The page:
Legal translations – important and challenging

30 Kwiecień
2015

Legal translation is one of the largest and constantly growing segments of the translation industry. From the perspective of the individuals and entities involved in translation, it means the influx of a growing number of so-called legal texts: contract, power of attorney, documents of incorporation - often in the form of a notarial deed, court documents or opinion / legal expertise.

Certified translation - not always necessary

In certain situations the legal documents require certified translation, commonly known as a sworn translation, but most often it can do without "stamps", what does not release the interpreter from the obligation to provide the highest quality and professionalism translation. The criminal justice prosecutors, police and fundamentally - the body of public administration system is required to use the services of sworn translators. A certified translation is usually required in contacts with the authorities (offices), only that kind of translation has a legal force equivalent to the original. Employer usually know the purposes for which he needs the text and what are the requirements of the institution / authority or contractor, who intends to submit a document. In many cases, an ordinary translation is sufficient. On the other hand, everything can be certified. There is widely known anecdote about a translator who did a "sworn translation about the sausage". And it was not a text of the contract for the supply of large amounts of foreign product, but a simple marketing leaflet recommending butcher's products.  The customer was convinced that only a "stamp" guarantees reliable high-quality translations, and simple translation is not enough.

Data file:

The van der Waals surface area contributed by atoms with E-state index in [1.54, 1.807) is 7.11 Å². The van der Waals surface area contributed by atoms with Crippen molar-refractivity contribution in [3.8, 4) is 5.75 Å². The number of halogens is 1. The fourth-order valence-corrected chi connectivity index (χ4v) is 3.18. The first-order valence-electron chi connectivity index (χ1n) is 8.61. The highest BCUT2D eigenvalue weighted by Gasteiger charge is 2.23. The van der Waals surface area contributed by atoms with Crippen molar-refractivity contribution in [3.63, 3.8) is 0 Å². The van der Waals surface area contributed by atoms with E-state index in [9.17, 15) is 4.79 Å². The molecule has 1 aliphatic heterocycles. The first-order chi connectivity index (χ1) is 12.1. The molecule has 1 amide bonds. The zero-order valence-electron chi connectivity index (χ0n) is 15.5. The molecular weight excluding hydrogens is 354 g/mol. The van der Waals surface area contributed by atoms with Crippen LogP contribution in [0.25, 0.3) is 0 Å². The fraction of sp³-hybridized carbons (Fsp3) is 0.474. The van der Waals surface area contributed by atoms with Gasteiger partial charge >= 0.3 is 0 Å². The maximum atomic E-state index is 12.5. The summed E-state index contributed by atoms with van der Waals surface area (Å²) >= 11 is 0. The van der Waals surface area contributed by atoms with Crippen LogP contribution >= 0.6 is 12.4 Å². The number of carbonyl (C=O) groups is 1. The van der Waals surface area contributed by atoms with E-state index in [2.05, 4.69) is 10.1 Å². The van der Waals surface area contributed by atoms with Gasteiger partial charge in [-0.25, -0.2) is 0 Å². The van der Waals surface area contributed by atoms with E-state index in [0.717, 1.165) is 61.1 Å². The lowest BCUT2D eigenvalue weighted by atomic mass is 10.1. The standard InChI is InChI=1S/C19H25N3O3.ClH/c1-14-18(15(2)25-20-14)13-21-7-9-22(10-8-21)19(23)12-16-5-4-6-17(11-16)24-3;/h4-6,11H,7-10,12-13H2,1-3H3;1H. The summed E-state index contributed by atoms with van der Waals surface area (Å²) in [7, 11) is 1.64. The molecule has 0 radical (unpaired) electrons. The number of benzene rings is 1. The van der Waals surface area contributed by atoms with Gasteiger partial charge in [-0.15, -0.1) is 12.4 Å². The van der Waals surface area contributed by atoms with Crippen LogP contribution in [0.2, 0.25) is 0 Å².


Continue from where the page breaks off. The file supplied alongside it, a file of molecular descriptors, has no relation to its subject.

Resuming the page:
Certified translation - time and cost

Certified translations requires the involvement of a specialist translator, who successfully passed the state exam on translation skills of a particular foreign language into Polish and from Polish into a foreign language and was included on the list kept by the Ministry of Justice and also meets the other statutory criteria. For certified translations there is applied different accounting unit, than it is used in normal translations: 1 125 characters with spaces (for comparison, normal translations are typically accounted for 1 500/1 800 characters including spaces or 250 words). What is more, unlike in normal translations, each newly started page is counted as a full unit.  In addition, there are commonly used rates specified in the regulation on remuneration for sworn translators – even though it relates to translations made directly on behalf of  "the court, prosecutor,  police and public authorities". All of these factors: the requirement to engage a person with the authorization, shorter billing page and the higher prices make such translations more expensive.

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